Investment in Unconsolidated Joint Venture. The Company has a 90% equity interest in a limited liability company (treated as a joint venture under U.S. GAAP) that owns land for lease or for sale and, until December 2016, owned and operated a retail shopping center. The joint venture was determined to be a variable interest entity as it lacks sufficient equity to finance its activities without additional subordinated financial support. Despite having a majority equity interest, the Company does not have the power to direct the activities that most significantly impact the economic performance of the joint venture and, accordingly, is not required to consolidate the joint venture as its primary beneficiary. As a result, the Company uses the equity method to account for this investment.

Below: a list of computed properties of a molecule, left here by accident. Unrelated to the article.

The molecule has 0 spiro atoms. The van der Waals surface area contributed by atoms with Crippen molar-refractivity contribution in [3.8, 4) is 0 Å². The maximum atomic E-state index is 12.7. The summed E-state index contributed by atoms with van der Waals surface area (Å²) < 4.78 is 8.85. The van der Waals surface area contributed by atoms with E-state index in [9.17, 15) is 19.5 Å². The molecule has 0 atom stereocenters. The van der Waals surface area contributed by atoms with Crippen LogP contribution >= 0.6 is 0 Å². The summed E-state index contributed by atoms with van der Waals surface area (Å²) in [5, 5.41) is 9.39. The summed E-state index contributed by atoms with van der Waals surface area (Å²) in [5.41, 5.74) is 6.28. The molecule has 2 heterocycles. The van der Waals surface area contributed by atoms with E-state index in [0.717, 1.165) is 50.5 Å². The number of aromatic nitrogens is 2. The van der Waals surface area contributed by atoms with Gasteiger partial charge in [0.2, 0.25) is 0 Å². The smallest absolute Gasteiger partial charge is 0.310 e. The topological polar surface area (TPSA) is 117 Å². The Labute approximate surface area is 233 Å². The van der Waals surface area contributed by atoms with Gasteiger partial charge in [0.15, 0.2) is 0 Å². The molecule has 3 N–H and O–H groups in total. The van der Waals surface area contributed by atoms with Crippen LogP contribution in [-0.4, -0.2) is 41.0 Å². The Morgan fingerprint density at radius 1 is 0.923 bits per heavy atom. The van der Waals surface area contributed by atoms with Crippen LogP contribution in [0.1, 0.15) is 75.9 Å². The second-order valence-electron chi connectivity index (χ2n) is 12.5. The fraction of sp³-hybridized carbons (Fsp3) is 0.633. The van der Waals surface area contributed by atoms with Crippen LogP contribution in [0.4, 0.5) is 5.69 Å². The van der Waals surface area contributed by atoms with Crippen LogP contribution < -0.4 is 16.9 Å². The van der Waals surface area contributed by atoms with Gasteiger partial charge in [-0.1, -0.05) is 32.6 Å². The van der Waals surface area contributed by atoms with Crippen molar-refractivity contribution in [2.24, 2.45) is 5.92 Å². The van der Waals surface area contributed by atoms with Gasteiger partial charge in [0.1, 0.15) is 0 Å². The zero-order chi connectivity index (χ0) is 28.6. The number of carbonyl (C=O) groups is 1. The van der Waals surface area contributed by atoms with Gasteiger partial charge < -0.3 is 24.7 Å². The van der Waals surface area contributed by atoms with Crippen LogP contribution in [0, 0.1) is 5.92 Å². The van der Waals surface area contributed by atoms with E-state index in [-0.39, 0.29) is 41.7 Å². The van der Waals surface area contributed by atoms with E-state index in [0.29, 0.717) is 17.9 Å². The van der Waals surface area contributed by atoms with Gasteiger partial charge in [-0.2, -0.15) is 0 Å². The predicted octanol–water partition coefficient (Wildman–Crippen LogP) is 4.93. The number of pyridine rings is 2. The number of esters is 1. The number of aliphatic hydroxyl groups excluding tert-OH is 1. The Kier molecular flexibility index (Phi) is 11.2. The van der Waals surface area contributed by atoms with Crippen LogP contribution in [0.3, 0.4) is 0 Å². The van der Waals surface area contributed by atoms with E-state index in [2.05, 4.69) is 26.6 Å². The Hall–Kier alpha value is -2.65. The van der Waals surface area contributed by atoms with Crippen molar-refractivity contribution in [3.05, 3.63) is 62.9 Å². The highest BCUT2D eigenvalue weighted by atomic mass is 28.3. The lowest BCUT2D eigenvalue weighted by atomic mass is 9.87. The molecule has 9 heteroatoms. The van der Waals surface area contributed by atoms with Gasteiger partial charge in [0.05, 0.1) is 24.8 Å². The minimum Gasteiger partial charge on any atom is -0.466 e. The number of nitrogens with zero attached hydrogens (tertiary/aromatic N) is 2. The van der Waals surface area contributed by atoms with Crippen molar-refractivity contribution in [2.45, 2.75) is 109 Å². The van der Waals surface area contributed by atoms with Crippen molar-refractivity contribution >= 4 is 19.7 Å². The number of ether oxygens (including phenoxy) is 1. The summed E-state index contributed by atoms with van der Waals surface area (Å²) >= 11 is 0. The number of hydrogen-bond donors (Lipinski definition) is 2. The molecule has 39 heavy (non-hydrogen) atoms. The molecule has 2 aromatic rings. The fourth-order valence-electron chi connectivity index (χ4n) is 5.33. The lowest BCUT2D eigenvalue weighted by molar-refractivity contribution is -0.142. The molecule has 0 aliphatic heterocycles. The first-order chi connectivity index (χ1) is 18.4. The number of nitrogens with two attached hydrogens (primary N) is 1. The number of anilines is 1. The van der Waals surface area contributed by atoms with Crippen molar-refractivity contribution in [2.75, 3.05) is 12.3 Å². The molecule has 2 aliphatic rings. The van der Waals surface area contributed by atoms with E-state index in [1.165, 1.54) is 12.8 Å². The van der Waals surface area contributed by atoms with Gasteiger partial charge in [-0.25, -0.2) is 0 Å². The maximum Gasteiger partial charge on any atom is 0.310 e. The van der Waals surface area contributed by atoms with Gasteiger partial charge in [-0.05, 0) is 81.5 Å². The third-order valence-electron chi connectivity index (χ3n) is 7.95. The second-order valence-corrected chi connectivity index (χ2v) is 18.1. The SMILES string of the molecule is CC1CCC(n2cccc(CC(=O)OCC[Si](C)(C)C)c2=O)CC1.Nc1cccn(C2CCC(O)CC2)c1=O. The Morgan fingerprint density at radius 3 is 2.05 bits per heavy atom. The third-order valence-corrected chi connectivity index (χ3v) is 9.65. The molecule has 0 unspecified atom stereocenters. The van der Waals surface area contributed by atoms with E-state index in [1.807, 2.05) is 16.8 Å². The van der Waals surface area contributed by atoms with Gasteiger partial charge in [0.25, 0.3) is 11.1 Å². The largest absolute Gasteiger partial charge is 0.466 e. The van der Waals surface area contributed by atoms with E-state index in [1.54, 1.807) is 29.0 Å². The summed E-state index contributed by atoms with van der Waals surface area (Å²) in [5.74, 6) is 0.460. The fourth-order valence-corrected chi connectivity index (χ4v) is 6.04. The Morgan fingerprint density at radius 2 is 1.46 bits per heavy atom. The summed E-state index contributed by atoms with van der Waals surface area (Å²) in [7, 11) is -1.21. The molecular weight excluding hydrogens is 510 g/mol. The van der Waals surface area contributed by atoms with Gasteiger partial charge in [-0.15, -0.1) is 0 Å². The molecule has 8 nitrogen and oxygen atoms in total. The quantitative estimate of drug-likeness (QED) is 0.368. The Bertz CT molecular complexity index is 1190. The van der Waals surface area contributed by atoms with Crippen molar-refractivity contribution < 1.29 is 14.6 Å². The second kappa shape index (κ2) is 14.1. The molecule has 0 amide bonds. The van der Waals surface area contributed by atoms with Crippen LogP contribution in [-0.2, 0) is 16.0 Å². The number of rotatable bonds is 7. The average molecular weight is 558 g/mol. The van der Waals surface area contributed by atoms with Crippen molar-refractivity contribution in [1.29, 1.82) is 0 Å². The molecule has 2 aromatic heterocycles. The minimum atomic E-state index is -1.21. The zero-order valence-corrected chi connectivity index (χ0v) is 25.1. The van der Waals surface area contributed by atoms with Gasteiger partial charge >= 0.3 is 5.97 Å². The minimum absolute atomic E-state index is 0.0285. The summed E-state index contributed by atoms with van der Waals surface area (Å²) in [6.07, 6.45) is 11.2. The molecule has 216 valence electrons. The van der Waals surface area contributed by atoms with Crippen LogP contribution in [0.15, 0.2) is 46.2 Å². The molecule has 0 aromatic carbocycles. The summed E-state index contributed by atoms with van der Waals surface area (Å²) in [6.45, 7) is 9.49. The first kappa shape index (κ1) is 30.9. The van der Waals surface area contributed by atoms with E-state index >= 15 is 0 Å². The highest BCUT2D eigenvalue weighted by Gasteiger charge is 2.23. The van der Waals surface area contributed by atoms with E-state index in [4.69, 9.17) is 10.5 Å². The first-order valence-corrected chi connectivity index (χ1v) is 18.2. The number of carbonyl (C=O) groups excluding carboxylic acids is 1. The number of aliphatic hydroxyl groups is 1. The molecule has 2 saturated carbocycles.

When evidence indicates an impairment may occur, the Company evaluates whether a decline in value is other than temporary. Evidence may include continuing operating losses of the joint venture, a declining occupancy rate, a decrease in real estate value, and an oversupply of rental property in close vicinity to the investment property. Should available evidence indicate the recovery of the initial investment is less likely, the Company would compare the carrying value of the investment with its expected residual value and recognize an impairment loss in earnings.

Real Estate Investments. Real estate investments include real estate and the related assets purchased for investment purposes (see Note 4 — “Investments”).